Coremans-De Vriendt law

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Juliaan De Vriendt, who proposed the law with Edward Coremans

The Coremans-De Vriendt Law, also dubbed the Law of Equality (Dutch: Gelijkheidswet), was a Belgian law passed on 18 April 1898 which enforced formal legal equality of Flemish and French language in the country, and is seen as a landmark in the history of the Flemish Movement and of bilingualism in Belgium.[1]

The law was named after two Flemish deputies, Juliaan De Vriendt and Edward Coremans, who proposed the law. The law decreed equal validity for legal texts written in both French and Flemish, as well as decreeing bilingual signage in Flanders.[1] As a result, the passing of the law meant that henceforth all laws were voted, passed and published in legally equivalent French and Flemish versions. The law followed a period of greater official acceptance of Flemish, starting in around 1886 when coins became bilingual.[2] The law's passing, along with the introduction of universal (but plural) manhood suffrage in 1893, caused the Flemish Movement to enter a "third stage" of mass-membership.[3]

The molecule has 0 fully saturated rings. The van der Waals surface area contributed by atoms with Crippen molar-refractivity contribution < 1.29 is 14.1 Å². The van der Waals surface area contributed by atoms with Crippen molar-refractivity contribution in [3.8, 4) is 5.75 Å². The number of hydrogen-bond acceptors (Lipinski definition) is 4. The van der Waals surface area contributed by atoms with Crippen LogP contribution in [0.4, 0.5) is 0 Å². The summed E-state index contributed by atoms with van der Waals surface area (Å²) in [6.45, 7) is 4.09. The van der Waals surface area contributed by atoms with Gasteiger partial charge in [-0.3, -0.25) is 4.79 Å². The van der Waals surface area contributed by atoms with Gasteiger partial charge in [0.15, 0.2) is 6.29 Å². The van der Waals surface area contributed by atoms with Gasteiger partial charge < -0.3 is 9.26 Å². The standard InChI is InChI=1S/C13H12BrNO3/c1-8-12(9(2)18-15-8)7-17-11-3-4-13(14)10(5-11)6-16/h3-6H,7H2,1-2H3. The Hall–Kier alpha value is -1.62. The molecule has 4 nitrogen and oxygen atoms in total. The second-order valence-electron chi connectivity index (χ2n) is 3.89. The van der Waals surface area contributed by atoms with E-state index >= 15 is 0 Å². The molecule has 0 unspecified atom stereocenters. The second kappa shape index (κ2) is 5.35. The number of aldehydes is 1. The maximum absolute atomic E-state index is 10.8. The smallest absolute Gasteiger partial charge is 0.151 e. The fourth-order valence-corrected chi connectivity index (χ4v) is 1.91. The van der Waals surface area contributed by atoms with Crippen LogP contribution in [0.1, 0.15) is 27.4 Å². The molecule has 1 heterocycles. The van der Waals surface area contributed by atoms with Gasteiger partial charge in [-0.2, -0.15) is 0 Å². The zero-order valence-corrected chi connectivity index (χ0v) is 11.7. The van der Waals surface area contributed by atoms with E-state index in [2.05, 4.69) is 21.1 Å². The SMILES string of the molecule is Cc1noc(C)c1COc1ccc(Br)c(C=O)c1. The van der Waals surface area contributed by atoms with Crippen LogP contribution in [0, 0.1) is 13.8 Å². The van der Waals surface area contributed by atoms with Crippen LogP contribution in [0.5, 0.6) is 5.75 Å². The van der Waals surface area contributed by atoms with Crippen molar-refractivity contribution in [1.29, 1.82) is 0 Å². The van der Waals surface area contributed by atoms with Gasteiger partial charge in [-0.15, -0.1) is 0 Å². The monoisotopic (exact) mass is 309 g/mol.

References[edit]

  1. ^ a b Hensley 2004, p. 15.
  2. ^ McRae 1986, p. 25.
  3. ^ McRae 1986, p. 26.

Bibliography[edit]